August 14, 2008
War in Georgia Threatens US Energy Security
In an article in the New York Times yesterday Jad Mouawad said that:
Energy experts say that the hostilities between Russia and Georgia could threaten American plans to gain access to more of Central Asia’s energy resources at a time when booming demand in Asia and tight supplies helped push the price of oil to record highs.
American policy makers hoped that diverting oil around Russia would keep the country from reasserting control over Central Asia and its enormous oil and gas wealth and would provide a safer alternative to Moscow’s control over export routes that it had inherited from Soviet days.
Marshall I. Goldman, a senior scholar for Russian studies at Harvard and the recent author of “Petrostate: Putin, Power, and the New Russia.” says that:
Russians treasured the fact they had a monopoly on oil and gas pipelines from Central Asia, as it gave them considerable clout. By agreeing to having an oil pipeline, Georgia made itself more vulnerable.
It seems as though the policy makers hopes have now been wrecked, along with the homes of countless families in South Ossetia and the rest of Georgia. The Baku-Tbilisi-Ceyhan (BTC) oil pipeline is closed after an explosion on Turkish territory blamed on Kurdish separatists. It has also been reported that Russian aircraft have attempted to bomb the pipeline, although BP says that the pipeline has not been hit.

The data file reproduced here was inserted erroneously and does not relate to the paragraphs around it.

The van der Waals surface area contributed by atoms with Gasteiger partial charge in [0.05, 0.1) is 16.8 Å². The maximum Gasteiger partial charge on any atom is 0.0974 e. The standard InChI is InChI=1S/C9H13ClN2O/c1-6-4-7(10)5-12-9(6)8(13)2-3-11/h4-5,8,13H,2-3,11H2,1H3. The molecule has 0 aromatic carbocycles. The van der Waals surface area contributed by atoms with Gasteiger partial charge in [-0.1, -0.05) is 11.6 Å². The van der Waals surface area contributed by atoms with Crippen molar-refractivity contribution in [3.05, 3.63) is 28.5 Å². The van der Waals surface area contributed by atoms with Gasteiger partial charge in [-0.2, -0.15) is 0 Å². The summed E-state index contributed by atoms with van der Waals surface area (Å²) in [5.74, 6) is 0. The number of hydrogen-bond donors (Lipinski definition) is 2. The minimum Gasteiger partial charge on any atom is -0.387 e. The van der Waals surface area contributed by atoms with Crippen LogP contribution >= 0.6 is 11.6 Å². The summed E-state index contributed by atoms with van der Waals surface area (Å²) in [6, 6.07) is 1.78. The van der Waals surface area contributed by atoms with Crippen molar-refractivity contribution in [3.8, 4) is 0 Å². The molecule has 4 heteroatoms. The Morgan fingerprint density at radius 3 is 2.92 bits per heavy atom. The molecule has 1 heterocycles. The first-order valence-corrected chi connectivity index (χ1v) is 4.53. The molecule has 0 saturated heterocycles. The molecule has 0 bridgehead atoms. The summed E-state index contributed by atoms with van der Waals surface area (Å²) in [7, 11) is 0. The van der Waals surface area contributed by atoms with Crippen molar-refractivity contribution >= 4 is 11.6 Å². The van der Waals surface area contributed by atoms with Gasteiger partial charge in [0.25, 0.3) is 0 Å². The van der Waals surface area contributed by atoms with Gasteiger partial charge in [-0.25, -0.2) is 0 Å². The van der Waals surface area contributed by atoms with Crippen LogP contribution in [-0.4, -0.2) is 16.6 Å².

Whilst these attacks may still be disputed, Russia certainly had no qualms about using it's economic muscle two winters ago when Gazprom shut off supplies of natural gas to the Ukraine. At that time the United States suggested building a gas pipeline close to the route of the BTC oil pipeline. Now, however, Frank A. Verrastro, the director of the energy and national security program at the Center for International and Strategic Studies in Washington, thinks it will be very hard to build a new Western pipeline. In his opinion:
For the Europeans, the Ukraine gas crisis was like a snooze alarm. We got BTC because there was a confluence of commercial and diplomatic interests, but the United States didn’t learn the right lessons. They thought that all you had to do was lean on these countries and a new pipeline would happen. But that was an abject failure. There is a shift happening in the marketplace. We need a Plan B. But we don’t have a Plan B.
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